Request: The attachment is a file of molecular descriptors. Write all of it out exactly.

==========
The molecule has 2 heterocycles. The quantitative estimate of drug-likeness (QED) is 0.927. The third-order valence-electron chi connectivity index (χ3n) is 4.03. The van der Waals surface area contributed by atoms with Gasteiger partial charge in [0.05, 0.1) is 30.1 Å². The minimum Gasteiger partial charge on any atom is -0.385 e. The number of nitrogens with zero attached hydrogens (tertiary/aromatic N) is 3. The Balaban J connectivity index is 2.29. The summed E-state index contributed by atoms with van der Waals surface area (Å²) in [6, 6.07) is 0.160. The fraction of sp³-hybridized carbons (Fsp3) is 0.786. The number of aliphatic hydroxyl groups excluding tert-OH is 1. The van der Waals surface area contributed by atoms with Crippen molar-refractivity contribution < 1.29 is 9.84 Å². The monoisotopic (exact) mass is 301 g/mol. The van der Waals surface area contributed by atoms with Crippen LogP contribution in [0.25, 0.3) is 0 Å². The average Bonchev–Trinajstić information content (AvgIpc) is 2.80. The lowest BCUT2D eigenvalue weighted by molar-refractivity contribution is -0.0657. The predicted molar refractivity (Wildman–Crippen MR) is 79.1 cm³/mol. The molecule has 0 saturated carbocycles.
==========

The molecule has 2 heterocycles. The quantitative estimate of drug-likeness (QED) is 0.927. The third-order valence-electron chi connectivity index (χ3n) is 4.03. The van der Waals surface area contributed by atoms with Gasteiger partial charge in [0.05, 0.1) is 30.1 Å². The minimum Gasteiger partial charge on any atom is -0.385 e. The number of nitrogens with zero attached hydrogens (tertiary/aromatic N) is 3. The Balaban J connectivity index is 2.29. The summed E-state index contributed by atoms with van der Waals surface area (Å²) in [6, 6.07) is 0.160. The fraction of sp³-hybridized carbons (Fsp3) is 0.786. The number of aliphatic hydroxyl groups excluding tert-OH is 1. The van der Waals surface area contributed by atoms with Crippen molar-refractivity contribution < 1.29 is 9.84 Å². The monoisotopic (exact) mass is 301 g/mol. The van der Waals surface area contributed by atoms with Crippen LogP contribution in [0.25, 0.3) is 0 Å². The average Bonchev–Trinajstić information content (AvgIpc) is 2.80. The lowest BCUT2D eigenvalue weighted by molar-refractivity contribution is -0.0657. The predicted molar refractivity (Wildman–Crippen MR) is 79.1 cm³/mol. The molecule has 0 saturated carbocycles.